Lomto is represented by Chicago lawyer Frank Andreou. The credit union and Andreou declined to comment beyond the lawsuits, but Andreou said “amicable resolution is always preferred over litigation.”

Four of the five recently sued cab companies couldn’t be reached for comment.

Salman Durrani of Durrani Ent., one of the cab companies Lomto is suing, agrees with the credit union on one matter: He said he is “not making money due to Uber.”

He said he tried to communicate that fact to Lomto in hopes of getting his loan modified but that he was unable to do so.

Twitter @beckyyerak

Copyright © 2017, Chicago Tribune
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Uber’s Financials Revealed

APR 15, 2017 @ 04:29 AM

When facing bad public relations, one of the oldest plays in the playbook is to try and change the narrative. Execs are departing? You’re being sued over possibly stolen technology? Stories of sexual harassment in the workplace are making national news? How about you openly share some of your heretofore mostly secret financial performance to get people focused on some cold, hard numbers, instead? Whether this is literally what went on in the minds of the executive team at Uber, yesterday’s data dump showing that Uber booked a staggering $20 billion in rides last year certainly got a lot of attention.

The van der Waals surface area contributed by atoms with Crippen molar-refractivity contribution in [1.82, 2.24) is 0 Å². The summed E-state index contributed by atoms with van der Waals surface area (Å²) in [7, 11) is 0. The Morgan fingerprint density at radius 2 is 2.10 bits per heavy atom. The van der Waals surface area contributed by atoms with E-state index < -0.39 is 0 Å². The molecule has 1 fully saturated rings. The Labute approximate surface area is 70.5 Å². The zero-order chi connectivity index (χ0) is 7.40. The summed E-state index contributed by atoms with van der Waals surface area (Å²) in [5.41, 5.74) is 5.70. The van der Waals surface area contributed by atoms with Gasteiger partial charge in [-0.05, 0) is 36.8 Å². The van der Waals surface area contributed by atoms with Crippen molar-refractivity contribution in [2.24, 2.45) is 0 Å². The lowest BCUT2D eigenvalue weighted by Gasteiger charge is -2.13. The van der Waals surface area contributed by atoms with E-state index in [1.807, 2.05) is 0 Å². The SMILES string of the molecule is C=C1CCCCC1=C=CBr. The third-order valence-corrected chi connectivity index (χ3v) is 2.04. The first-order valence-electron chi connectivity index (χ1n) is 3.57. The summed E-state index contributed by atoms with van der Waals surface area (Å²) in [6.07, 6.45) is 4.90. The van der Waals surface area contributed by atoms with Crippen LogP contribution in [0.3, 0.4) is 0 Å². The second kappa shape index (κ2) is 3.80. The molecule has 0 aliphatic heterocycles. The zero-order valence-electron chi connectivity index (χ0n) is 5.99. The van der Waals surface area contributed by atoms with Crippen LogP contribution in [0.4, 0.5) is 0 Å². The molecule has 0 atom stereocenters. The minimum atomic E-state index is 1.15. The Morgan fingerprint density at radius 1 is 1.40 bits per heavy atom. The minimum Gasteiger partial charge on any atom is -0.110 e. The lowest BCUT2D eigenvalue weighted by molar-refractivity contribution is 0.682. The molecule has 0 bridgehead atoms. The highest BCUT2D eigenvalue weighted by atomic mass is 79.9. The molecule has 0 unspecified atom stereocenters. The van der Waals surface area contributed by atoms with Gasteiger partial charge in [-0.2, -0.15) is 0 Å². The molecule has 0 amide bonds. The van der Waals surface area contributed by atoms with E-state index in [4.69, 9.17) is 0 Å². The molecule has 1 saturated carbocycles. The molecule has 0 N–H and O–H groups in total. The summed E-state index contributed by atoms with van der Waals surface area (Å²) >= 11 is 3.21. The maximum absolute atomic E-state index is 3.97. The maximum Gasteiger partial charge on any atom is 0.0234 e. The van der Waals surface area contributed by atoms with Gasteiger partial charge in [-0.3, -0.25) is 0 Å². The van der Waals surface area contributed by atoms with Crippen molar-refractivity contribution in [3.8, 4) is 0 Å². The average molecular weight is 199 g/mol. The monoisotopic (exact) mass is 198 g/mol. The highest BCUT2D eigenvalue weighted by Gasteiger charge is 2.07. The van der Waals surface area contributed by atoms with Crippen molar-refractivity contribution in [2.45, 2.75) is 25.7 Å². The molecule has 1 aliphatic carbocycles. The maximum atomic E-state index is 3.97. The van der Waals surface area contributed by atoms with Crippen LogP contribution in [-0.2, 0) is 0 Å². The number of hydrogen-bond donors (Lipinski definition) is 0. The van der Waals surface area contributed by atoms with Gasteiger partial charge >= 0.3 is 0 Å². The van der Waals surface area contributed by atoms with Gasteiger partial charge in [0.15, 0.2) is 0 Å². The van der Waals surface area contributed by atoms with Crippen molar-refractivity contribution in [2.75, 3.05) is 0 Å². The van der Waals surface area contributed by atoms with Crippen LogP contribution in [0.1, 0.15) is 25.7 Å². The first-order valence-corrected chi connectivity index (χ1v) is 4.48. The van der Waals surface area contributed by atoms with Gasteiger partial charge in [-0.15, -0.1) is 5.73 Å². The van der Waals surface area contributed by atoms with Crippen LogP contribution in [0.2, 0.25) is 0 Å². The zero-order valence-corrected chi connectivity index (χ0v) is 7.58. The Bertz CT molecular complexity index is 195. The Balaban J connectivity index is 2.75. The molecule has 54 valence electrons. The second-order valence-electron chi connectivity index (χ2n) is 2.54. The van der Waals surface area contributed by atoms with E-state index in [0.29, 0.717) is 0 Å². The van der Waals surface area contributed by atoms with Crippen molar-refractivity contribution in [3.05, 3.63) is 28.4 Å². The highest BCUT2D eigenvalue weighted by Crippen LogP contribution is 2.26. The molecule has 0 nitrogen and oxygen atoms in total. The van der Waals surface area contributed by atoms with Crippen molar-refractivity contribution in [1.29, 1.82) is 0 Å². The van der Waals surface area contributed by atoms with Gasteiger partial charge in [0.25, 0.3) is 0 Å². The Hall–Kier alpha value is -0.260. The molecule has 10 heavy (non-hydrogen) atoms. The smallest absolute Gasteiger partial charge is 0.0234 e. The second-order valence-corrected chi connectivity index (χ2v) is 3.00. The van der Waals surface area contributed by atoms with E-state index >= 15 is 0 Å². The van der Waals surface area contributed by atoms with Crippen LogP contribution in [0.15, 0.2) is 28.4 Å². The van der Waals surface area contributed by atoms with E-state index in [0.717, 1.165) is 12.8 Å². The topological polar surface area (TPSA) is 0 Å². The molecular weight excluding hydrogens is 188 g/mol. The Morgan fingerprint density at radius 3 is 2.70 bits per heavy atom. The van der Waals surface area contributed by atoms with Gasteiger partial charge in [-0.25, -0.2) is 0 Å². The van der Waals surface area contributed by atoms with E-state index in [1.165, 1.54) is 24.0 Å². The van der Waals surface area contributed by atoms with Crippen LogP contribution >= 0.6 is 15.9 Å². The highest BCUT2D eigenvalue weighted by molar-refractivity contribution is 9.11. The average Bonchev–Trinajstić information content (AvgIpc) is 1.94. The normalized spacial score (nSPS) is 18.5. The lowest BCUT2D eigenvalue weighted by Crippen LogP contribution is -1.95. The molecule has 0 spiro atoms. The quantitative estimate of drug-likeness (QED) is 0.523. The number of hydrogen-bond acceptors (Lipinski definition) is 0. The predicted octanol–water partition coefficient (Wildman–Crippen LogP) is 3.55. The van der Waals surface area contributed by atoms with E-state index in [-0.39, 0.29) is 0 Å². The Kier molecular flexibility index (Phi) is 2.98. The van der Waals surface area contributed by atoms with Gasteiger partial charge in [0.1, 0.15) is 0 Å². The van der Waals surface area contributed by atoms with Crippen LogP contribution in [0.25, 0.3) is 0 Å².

Unfortunately for Uber, the financials shared with Bloomberg, paint a decidedly mixed picture beneath that eye-popping figure. While Uber’s growth has been remarkable and remains very strong as it approaches 7 years old — business more than doubled in 2016 — the company has yet to demonstrate a sustainable or profitable business model. Perhaps worse though is that despite at least $8 billion in cash burn Uber has little in the way of a strong competitive moat to show for its efforts.

(Disclaimer: I worked for Uber in 2015 for the communications and policy team. All data in this report, however, is based on publicly available information about the company’s growth and profitability.)

First, the good news

In 2016, Uber managed to record revenue of $6.5B on those $20B in bookings. That’s a “take rate” of more than 32%. Over time, Uber has been able to record a higher percentage of the cost of each ride as revenue, typically giving drivers a smaller slice of the fare. Drivers used to typically receive 80% of each ride’s cost but now are clearly averaging a lower figure.